If there is a cultural phenomenon that perhaps perfectly encapsulates the complexity of the Filipino religious psyche, it must be the devotion to the Black Nazarene. Every year, on a day like this, Jan. 9, almost a million Filipinos from all walks of life participate in the frenzied procession of the statue of the Black Nazarene of Quiapo. The crowds have grown bigger every year, defying prognostications of the waning of faith in the modern world. The procession is such a stunning spectacle that people from the tourism industry are raising the possibility of using it as a magnet to draw pilgrims and visitors from all over the world.
In a mass display of intense faith, devotees of the Black Nazarene redeem a personal pact (“panata”) they make with God. They come barefoot and lose themselves in the throng, intentionally exposing themselves to injury and pain. The greater the mortification, it seems, the more meaningful the experience becomes. Many come to tell God their troubles and unfulfilled wishes. But some are there just to express gratitude for blessings received. Still others participate as if to buy advance absolution for a year of sinning. Whatever it is that impels individuals to go there, one cannot but be awed by the collective energy contained in that crowd.
As a student of society, I have been at pains to understand the core beliefs behind this religious devotion. On one hand, the Nazarene devotion seems to signify the continuing vitality of faith in the life of the Filipino. But, on the other, I cannot help wondering if this tremendous collective power can ever be harnessed as a positive force in the building of a prosperous nation and a decent society.
We need to ask ourselves how we are able to blend so much religious fervor with a culture of corruption, or mix a manifest devotion to the exemplary figure of a selfless Christ with a life of greed, or gospel values with hate, oppression, and selfishness. The answer cannot lie in the ability to compartmentalize, or to differentiate functional spheres—qualities that are more associated with the modern man. I am more inclined to think that these contradictions arise from a failure to understand faith as a philosophy of life, or as a practical and meaningful guide to daily living.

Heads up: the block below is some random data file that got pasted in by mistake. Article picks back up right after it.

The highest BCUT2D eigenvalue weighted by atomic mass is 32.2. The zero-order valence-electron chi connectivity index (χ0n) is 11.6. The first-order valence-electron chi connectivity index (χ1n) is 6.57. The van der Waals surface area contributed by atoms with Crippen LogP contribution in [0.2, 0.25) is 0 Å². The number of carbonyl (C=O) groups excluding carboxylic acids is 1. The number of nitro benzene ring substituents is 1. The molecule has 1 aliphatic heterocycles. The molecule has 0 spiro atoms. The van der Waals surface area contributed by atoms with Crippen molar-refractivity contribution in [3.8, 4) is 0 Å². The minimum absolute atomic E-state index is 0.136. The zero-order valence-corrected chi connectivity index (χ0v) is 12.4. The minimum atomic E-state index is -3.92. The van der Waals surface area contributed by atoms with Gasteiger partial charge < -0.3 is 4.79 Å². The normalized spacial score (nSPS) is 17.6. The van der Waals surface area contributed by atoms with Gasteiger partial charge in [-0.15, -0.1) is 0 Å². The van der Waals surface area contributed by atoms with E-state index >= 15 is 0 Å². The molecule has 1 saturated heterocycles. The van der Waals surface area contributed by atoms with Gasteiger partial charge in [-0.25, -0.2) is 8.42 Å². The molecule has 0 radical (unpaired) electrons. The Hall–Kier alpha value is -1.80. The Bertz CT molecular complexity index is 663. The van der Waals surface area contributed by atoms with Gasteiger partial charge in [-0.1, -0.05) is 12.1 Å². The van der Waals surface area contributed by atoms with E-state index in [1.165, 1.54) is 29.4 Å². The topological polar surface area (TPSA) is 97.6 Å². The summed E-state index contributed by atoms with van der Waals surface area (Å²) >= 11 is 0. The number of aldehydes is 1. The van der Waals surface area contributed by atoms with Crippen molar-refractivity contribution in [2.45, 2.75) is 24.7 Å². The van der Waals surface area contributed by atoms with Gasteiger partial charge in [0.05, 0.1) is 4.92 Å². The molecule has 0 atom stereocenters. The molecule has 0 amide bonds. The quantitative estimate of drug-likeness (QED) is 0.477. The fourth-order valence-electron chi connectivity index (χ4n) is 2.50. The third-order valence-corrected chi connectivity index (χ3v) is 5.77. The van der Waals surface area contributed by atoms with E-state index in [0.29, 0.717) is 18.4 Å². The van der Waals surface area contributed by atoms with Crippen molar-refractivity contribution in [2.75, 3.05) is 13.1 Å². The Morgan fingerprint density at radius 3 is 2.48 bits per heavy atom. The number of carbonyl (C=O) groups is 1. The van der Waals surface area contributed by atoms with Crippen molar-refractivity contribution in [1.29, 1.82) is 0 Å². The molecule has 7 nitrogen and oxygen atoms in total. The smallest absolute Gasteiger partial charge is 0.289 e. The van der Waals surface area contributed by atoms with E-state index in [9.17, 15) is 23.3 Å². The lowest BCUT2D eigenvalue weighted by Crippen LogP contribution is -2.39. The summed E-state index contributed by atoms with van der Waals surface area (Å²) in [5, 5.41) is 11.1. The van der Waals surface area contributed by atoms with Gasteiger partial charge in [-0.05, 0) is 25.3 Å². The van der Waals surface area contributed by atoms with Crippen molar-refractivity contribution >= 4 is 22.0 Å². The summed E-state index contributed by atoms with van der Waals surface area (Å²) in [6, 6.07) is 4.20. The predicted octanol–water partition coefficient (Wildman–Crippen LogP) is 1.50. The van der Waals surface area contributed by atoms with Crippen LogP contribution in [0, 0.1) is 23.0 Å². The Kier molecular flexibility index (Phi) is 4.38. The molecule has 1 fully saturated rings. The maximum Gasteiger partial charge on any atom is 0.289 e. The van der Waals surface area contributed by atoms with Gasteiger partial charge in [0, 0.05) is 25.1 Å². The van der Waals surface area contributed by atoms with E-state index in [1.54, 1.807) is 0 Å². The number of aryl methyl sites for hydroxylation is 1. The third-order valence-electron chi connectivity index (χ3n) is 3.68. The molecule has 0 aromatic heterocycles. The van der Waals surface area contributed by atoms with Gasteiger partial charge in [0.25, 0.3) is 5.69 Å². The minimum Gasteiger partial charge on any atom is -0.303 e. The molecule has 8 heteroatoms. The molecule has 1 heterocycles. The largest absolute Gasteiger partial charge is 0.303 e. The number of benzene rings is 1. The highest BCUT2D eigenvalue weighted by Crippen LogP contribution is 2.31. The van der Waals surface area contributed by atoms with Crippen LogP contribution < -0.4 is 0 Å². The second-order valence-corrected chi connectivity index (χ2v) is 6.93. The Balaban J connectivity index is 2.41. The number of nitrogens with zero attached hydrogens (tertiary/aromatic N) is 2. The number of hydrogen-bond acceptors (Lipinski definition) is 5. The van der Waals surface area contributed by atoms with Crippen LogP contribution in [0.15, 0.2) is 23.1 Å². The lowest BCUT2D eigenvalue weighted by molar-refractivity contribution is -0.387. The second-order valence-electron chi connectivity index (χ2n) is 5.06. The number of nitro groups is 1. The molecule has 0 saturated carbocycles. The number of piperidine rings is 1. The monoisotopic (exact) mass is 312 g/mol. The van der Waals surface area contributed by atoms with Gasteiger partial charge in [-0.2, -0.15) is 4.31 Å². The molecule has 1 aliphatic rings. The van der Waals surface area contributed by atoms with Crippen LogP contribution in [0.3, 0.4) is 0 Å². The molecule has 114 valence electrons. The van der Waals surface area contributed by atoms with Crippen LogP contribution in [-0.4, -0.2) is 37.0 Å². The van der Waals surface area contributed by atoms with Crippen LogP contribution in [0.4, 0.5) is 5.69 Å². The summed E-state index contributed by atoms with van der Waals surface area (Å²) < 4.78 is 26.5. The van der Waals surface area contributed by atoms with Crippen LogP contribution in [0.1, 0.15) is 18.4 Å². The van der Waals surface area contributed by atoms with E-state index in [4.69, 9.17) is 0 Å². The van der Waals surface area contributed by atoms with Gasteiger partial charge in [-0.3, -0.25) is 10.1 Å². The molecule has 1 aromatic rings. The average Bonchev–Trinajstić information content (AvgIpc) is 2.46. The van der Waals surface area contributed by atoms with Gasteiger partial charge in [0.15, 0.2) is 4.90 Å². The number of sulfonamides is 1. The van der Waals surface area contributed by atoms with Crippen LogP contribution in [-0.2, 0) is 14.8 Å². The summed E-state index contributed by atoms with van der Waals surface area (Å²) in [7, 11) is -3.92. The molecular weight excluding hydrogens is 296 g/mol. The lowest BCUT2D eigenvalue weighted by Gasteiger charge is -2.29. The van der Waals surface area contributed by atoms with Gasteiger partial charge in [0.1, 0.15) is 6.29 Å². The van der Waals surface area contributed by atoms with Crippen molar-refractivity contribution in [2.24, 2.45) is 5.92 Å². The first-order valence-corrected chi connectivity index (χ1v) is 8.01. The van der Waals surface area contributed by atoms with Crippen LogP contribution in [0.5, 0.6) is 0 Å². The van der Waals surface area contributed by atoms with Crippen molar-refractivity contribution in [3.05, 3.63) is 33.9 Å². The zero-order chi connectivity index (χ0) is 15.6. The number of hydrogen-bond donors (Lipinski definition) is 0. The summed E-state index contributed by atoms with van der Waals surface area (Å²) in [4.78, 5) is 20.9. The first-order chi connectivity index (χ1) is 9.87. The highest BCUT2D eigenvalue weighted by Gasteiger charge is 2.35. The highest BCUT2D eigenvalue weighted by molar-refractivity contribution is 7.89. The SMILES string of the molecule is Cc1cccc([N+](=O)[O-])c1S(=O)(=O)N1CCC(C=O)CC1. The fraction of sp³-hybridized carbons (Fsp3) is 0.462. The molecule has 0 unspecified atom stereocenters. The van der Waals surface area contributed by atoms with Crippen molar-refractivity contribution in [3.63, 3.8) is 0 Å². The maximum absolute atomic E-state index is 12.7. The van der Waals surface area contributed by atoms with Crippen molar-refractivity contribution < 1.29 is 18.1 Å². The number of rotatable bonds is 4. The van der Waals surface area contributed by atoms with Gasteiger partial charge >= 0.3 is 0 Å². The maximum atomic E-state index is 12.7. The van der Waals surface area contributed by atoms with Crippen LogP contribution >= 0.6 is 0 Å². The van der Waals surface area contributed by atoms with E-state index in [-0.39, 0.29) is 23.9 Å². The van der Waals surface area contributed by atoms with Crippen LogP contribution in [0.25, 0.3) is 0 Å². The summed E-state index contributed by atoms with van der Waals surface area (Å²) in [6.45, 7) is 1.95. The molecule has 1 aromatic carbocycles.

I believe there is some basis for the thought that all this may be due to the fact that our people first encountered Christianity as a tool of colonial subjugation. According to this view, the Christian God entered our culture as an all-powerful Being that was more fearsome than loving, more punitive than kind, and more controlling than trusting. The outcome of this was an infantile religiosity that we never quite outgrew.
We remain fixated with icons, with the physical representations than the meanings behind them. We struggle to get the rituals right in order to avoid bad luck, while showing little discipline, if any, in the daily practice of a virtuous life. We have mastered liturgy but not catechesis.
The bright side to this is that our faith, being naive, is immune to disappointment. It may be shallow, but it is firm, and is ever hopeful. That is why our churches are never empty. Rather than cause resentment and despair, every misfortune is read as a summons to stronger faith. Nothing fazes us—not calamities, not foreign cultures, not poverty, not even death. Maybe this is the same quality that foreign observers celebrate as Filipino resilience. We bounce back all the time.
Yet we seem chronically unable to improve on past performances. I suppose that is the dark side of our culture—where faith fuses with fatalism. What insulates us from despair all too often also prevents us from stepping out of the skin of our culture and transforming the way we live. We are quick to accept the conditions of our lives as though they were unchangeable givens, waiting for a providential God to supply what we lack. That is why our overseas Filipino workers are exceptional. Their faith gives them the strength to venture out into the world, pick up their lives, and reshape these according to their hopes.
Such has also been the vision for the last 20 years of Ramon Macaraig, a polio victim. Despite his condition, he joins the annual procession of the Black Nazarene without fail, hoping for the rare chance to climb up the platform bearing the statue and, in that fleeting moment, to wrap his arms around it. He believes that it’s all he needs to surpass himself. And so he keeps trying to get close to the carriage, refusing to heed advice that that is a most dangerous place to be in for cripples like him.
I was watching him the other night being interviewed on the early evening news by my daughter Kara David. He speaks of a clear sign—familiar to devotees—that one has been chosen to approach and touch the Black Nazarene. Suddenly one is lifted from one’s feet by the heaving crowd, and thrown into the air like a piece of cloth. Every year, Ramon waits for that moment, searching his bones for the surge of lightness that will make him float. In the meantime, life has dealt him another blow: leprosy. Yet his faith is unshakeable. As in the gospels, he believes Christ will one day make him walk and cure his affliction. Filled with anticipation, he remains cheerful.
For once, I think I began to understand what Blaise Pascal meant when he wrote: “Man surpasses man, infinitely.” Faith makes that possible. If only we could find a way of harnessing the immense power of faith to surpass ourselves as a nation.